Biosecurity. Biofouling. Dirty hulls.
These are words used by officials and the media regarding the New Zealand government's decision to interrupt at least eight cruise ships trying to sail the country's waters this season.
Several of those vessels were forced to change itineraries as the country ratcheted up enforcement of a hull-cleaning requirement designed to prevent ships from potentially introducing organisms from other parts of the world that could disrupt New Zealand's delicate marine environments.
Biofouling, or biological fouling, is the accumulation of micro-organisms, plants, algae and animals on submerged structures, such as hulls, according to the International Maritime Organization. By hitching a ride on a ship, the organisms can become invasive species in new environments by reproducing and outcompeting native species.
New Zealand implemented its hull-cleaning rules in 2018, but for its first two years, authorities focused on education and helping ship operators meet requirements. Then the pandemic hit. New Zealand was one of the last destinations to welcome back tourism, only reopening to cruise ships in July 2022. It is now in its first high season.
Paul Hallett, environmental health manager for Biosecurity New Zealand, the agency enforcing the regulation, said that while compliance is still high among vessels overall, lengthy ship layups during the pandemic, many new personnel at cruise companies and a shortage of commercial divers to perform the cleanings have led to unacceptable biofouling on some cruise ship hulls.
"We know that nearly 90% of marine pests arrive in New Zealand on the submerged surfaces of international vessels," said Hallett. Offending species may include mussels, oysters, foliose algae, hydroids, tunicates, sponges, crabs and starfish that stow away on a ship's underbelly.
While the infractions have made headlines, the vast majority of cruises in New Zealand have stayed on schedule, according to CLIA Australasia.
CLIA and the New Zealand Cruise Association said cruise lines are committed to protecting the country's unique marine environment and are engaging with Biosecurity New Zealand about biofouling.
"We all want to make sure that these high standards are maintained now and in [the] future. The fouling discovered by during inspections is minor, but the requirements for cruise ships are very strict," said Kevin O'Sullivan, chief executive director of the New Zealand Cruise Association.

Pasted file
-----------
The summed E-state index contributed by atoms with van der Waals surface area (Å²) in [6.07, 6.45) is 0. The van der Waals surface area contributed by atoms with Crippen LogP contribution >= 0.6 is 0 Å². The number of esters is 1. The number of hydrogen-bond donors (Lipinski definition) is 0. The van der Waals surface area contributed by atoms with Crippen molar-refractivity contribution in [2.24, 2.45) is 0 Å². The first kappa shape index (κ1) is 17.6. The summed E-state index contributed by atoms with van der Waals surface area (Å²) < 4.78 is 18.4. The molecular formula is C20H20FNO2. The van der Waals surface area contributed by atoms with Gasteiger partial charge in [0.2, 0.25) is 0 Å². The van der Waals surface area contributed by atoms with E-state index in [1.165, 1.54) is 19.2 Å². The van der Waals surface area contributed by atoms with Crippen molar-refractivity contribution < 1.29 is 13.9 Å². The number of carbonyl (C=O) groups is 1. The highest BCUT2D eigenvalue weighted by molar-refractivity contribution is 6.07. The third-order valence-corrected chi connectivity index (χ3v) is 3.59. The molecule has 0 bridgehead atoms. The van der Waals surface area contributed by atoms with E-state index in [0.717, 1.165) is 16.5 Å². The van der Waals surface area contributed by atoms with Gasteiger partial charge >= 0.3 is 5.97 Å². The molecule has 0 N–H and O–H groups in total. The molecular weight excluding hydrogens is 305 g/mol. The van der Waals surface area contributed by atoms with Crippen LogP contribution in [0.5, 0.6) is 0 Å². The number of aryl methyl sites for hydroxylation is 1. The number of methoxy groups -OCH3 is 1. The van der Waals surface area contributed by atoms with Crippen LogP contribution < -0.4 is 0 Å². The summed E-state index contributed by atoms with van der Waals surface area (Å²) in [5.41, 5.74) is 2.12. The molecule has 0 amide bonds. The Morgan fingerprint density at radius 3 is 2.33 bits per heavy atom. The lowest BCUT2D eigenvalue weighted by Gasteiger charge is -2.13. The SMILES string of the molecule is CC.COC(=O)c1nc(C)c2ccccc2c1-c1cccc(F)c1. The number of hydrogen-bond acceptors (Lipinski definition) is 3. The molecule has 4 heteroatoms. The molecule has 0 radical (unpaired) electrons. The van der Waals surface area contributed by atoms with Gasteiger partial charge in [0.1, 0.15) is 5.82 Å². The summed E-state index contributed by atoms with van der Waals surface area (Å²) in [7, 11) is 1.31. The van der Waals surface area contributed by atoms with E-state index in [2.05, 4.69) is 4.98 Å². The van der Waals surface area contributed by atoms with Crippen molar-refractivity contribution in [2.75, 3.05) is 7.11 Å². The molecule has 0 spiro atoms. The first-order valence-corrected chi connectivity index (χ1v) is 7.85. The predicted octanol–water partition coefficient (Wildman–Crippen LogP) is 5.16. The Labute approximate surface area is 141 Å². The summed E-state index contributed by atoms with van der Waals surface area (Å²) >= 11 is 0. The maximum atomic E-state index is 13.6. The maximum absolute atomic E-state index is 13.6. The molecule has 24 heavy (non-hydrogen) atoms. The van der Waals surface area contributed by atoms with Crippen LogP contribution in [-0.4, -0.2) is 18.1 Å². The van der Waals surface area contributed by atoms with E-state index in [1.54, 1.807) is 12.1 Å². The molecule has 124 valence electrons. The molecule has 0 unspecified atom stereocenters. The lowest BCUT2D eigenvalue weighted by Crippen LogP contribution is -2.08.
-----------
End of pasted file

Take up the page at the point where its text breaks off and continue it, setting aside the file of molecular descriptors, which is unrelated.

The industry also knows such requirements are only going to grow. Australia is phasing in its own hull-cleaning requirement through December.
Eight ships run into biofoul issues
The eight ships that faced compliance issues meeting New Zealand's biofouling regulations were the Queen Elizabeth, Azamara Quest, Coral Princess, Viking Orion, Regent's Seven Seas Explorer, Silversea's Silver Whisper, P&O Australia's Pacific Explorer and Ponant's Le Laperouse, Hallett said. Some of those ships were allowed to continue on their itinerary after consulting with New Zealand officials, while others had to change their itinerary to visit ports in less sensitive areas.
Cunard Line's Queen Elizabeth had two sailings affected after it was barred from entering sensitive areas, including Fiordland and the Bay of Islands. Cunard said it had been trying to get its hull cleaned since November but struggled with the limited availability of specialist dive teams and receiving permission from ports to perform the cleanings there.
The line even faced meteorological difficulties: an attempted cleaning on Jan. 14 was thwarted by poor weather, Cunard said. Passengers were offered compensation ranging from onboard credit to future cruise credits "based on the levels of change and disruption to the original itinerary."
The biggest disruption was to the 930-passenger Viking Orion, which reportedly spent about a week at sea during its Dec. 22 Australia and New Zealand sailing due to biofouling. In a statement, Viking said the ship had a "limited amount" of standard marine growth that needed to be cleaned. The publication Marine Executive reported the ship spent two days about 17 nautical miles off the coast of Adelaide so professional divers could clean the hull there.
Viking said it offered guests 100% future cruise credits but declined to comment further.
New Zealand cruise clients are wary
After 20 years of selling cruises, Michael Consoli from Atlanta-based Michael Consoli and Associates never heard the term "biofouling" until this New Zealand sailing season.
A top seller of New Zealand and Australia for Cruise Planners, Consoli had five independent couples on the Orion during the affected sailing. While frustrated about the situation, he said they came back satisfied with their cruise credits. Since then, he's been getting calls from nervous clients booked on future New Zealand cruises.
"We quickly had to gather the information about how the cruise line was handling it and what the situation was. We were proactive and making sure that our guests that were on the itinerary knew that it was a one-time disruption -- hopefully, a one-time disruption," he said.
Adam Wolf, a managing member of Adventure Horizons based near Baltimore who has sold New Zealand cruises for years, suspects this disruption will test the resolve of clients who want to sail in New Zealand.
"Are we going to be able to get the itinerary that we signed up for, especially if we're going to fly that far and spend the time and the money to get there? It's a leap of faith," he said.